Agile for dummies - Continuous Feedback with Customer Demos
Most of us,during the development of a software system, have probably received some major changes requests from customers near the end of the project. Even worse, during a demo session, the end users as soon as see (for the first time) the final(?) product jump out of the window screaming and cursing you and your team:"This is not what I wanted. I don't like it. Get it back and bring me something else". What exactly is this "something else"? No one is able to explain it and at this point of the project being under budget/time pressures it is something extremely difficult to clarify. With a simple (greek) word: A CATASTROPHE. If you find your self smiling at this moment then at some time in the past you have been in such a position and of course, for that we usually blame this unsatisfied and indecisive creature that we call "the customer". No matter how many times you have tried to "freeze" the requirements in the early stages of the project either because you had a fixed-price contract, or because "we need to know in advance what we are going to develop", the only thing you achieve is to "lose" the customer from the beginning of the project and obviously, this is not what you would expect. So, are we really unprotected against to our customers? Of course not. Our purpose is, or at least should be, the delivery of a system that covers as many as possible, and always within budget, customer business needs. One of the agile practices I like and I believe that help towards this aim is the one i simply present (for agile dummies) in this blog.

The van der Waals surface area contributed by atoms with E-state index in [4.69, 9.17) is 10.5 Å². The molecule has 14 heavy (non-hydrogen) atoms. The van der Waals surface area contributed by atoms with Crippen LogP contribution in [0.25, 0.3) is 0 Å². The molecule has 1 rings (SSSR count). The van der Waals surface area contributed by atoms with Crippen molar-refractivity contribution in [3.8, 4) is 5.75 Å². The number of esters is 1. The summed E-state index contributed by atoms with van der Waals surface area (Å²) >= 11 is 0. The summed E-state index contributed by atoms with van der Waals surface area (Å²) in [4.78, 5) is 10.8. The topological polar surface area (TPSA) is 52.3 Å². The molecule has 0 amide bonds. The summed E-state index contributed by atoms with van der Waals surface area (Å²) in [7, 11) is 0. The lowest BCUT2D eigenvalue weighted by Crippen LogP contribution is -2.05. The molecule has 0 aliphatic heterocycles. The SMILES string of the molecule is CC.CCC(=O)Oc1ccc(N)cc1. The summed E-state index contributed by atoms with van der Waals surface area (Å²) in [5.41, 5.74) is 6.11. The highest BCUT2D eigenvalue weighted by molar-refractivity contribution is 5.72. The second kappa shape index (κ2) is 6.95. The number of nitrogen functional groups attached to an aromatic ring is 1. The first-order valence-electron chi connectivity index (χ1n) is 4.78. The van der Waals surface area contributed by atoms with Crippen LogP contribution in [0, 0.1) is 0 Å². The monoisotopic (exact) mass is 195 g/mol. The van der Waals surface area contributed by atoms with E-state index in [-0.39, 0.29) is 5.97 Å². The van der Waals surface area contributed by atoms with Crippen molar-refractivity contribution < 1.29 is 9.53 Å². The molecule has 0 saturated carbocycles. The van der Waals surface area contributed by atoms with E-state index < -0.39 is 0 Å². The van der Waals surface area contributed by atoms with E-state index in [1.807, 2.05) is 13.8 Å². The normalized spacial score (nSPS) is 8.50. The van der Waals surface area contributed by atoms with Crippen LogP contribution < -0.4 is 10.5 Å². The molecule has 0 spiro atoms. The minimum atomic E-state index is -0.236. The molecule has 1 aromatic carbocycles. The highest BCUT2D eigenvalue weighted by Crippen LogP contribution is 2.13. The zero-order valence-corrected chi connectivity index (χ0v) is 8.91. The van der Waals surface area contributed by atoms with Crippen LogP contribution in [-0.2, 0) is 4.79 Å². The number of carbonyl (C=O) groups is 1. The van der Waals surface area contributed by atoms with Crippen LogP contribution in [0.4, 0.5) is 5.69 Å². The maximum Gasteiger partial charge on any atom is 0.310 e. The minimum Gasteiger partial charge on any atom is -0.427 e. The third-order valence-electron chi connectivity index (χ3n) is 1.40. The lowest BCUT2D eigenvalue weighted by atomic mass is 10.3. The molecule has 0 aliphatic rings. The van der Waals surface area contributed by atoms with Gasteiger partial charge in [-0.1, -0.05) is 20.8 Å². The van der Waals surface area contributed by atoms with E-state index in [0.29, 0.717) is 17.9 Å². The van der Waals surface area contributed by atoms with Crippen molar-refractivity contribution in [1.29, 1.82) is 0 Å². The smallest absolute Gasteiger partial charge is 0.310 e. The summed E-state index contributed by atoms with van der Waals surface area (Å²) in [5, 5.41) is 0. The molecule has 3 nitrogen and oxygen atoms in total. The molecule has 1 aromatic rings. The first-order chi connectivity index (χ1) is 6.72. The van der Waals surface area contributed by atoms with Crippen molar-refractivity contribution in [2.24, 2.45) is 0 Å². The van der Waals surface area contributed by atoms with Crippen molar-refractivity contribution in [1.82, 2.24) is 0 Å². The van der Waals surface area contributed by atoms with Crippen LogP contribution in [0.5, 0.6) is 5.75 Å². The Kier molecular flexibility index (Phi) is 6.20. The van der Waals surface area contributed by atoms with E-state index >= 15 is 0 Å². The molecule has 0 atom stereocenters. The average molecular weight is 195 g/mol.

Some simple rules and guidelines
Frequent demos for immediate feedback are extremely imporant and come to fill the gap between the development team (what is implemented) and end users (what they really want from the system).The fact that from the early stages of the project, the customer participate at regular intervals in such meetings, ensure that critical requirement changes and misunderstandings are identified as soon as possible. Thus the implementation cost is far lower than the scenario where the same change is "discovered" much later when the project would be in advance.As for each agile practice, however, frequent demos should follow some rules and guidelines in order to get the maximum of the. The following brief instructions are mainly focusing to projects where there is a single customer.